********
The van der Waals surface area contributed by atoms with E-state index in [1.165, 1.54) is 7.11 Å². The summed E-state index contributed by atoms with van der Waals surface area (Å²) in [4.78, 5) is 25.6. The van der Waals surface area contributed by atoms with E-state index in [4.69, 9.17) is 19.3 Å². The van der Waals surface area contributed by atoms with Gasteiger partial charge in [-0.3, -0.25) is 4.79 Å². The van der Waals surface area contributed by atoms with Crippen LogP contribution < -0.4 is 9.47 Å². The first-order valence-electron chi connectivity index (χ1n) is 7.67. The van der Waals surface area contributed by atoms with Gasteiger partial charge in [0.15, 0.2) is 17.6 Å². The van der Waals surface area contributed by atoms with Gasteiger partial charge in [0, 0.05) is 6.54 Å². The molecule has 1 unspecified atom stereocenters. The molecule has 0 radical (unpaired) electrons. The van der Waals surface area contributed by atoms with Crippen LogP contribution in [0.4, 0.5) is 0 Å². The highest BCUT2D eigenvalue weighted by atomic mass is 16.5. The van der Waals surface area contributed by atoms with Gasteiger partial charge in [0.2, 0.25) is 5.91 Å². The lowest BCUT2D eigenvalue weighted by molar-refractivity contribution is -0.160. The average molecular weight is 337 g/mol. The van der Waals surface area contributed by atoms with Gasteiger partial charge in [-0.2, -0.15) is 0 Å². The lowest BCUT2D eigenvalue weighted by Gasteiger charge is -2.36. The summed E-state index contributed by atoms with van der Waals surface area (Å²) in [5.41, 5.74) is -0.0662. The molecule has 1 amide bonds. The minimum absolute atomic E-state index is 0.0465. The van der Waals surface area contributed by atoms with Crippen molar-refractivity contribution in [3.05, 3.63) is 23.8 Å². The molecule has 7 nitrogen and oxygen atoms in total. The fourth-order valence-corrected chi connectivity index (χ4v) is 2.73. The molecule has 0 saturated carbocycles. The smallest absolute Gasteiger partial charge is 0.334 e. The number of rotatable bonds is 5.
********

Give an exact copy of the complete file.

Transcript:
The van der Waals surface area contributed by atoms with E-state index in [1.165, 1.54) is 7.11 Å². The summed E-state index contributed by atoms with van der Waals surface area (Å²) in [4.78, 5) is 25.6. The van der Waals surface area contributed by atoms with E-state index in [4.69, 9.17) is 19.3 Å². The van der Waals surface area contributed by atoms with Gasteiger partial charge in [-0.3, -0.25) is 4.79 Å². The van der Waals surface area contributed by atoms with Crippen LogP contribution < -0.4 is 9.47 Å². The first-order valence-electron chi connectivity index (χ1n) is 7.67. The van der Waals surface area contributed by atoms with Gasteiger partial charge in [0.15, 0.2) is 17.6 Å². The van der Waals surface area contributed by atoms with Gasteiger partial charge in [0, 0.05) is 6.54 Å². The molecule has 1 unspecified atom stereocenters. The molecule has 0 radical (unpaired) electrons. The van der Waals surface area contributed by atoms with Crippen LogP contribution in [0.4, 0.5) is 0 Å². The highest BCUT2D eigenvalue weighted by atomic mass is 16.5. The van der Waals surface area contributed by atoms with Gasteiger partial charge in [0.2, 0.25) is 5.91 Å². The lowest BCUT2D eigenvalue weighted by molar-refractivity contribution is -0.160. The average molecular weight is 337 g/mol. The van der Waals surface area contributed by atoms with Gasteiger partial charge in [-0.2, -0.15) is 0 Å². The lowest BCUT2D eigenvalue weighted by Gasteiger charge is -2.36. The summed E-state index contributed by atoms with van der Waals surface area (Å²) in [5.41, 5.74) is -0.0662. The molecule has 1 amide bonds. The minimum absolute atomic E-state index is 0.0465. The van der Waals surface area contributed by atoms with Crippen molar-refractivity contribution in [3.05, 3.63) is 23.8 Å². The molecule has 7 nitrogen and oxygen atoms in total. The fourth-order valence-corrected chi connectivity index (χ4v) is 2.73. The molecule has 0 saturated carbocycles. The smallest absolute Gasteiger partial charge is 0.334 e. The number of rotatable bonds is 5.